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Acta Anaesthesiol Belg. 2003;54(1):37-47.

Opioid tolerance and dependence: an inevitable consequence of chronic treatment?

Author information

1
Department of Anesthesiology, University Hospital Antwerp, Wilrijkstraat 10, B-2650 Edegem, Belgium. Hugo.Adriaensen@uza.be

Abstract

Although opioids provide effective analgesia, largely unsubstantiated concerns about opioid-induced tolerance, physical dependence and addiction have limited their appropriate use. As a consequence, many patients receive inadequate treatment for both malignant and non-malignant pain. However, it has been shown that analgesic tolerance develops less frequently during chronic opioid administration in a clinical context than in animal experiments, and that instituting an appropriate dosing regimen can minimise withdrawal symptoms. Early studies had suggested that addiction might result from chronic opioid therapy, though more recent data indicate a low risk in patients with no history of drug abuse. New treatment regimens may also reduce the risk of tolerance, physical dependence and addiction. Long-acting preparations, such as transdermal fentanyl and possibly some forms of other slow release opioids, which maintain constant opioid concentrations in the plasma, minimise the occurrence of the 'between-dose' symptoms such as withdrawal and opioid-induced euphoria. This review discusses the development of tolerance, physical dependence and addiction during opioid therapy, and the influence of these factors on the choice of treatment.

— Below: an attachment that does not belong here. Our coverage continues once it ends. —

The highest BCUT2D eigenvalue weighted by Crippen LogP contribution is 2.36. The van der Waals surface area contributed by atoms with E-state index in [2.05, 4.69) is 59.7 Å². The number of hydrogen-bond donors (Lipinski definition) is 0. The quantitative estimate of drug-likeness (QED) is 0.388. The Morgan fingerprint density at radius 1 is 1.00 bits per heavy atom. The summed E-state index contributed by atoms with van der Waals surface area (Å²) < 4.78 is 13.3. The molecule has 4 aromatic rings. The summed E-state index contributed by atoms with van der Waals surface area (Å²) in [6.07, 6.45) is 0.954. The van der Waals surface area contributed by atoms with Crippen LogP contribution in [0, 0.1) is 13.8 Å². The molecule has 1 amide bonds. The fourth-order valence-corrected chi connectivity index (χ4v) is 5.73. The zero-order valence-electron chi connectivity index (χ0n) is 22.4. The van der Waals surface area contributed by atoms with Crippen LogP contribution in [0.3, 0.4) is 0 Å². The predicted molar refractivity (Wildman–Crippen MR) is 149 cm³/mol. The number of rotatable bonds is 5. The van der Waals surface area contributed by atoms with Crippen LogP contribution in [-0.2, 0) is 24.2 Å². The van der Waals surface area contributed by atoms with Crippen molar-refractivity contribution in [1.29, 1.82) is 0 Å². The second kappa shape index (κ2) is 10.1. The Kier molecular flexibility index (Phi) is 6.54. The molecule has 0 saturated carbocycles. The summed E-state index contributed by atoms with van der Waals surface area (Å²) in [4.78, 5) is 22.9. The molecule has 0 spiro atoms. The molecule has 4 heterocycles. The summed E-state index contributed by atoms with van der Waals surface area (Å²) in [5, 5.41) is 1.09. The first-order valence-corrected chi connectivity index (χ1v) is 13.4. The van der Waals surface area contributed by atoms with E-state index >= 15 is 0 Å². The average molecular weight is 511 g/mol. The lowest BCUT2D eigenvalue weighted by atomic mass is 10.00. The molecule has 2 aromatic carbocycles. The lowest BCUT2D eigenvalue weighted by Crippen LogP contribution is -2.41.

PMID:
12703345
[Indexed for MEDLINE]

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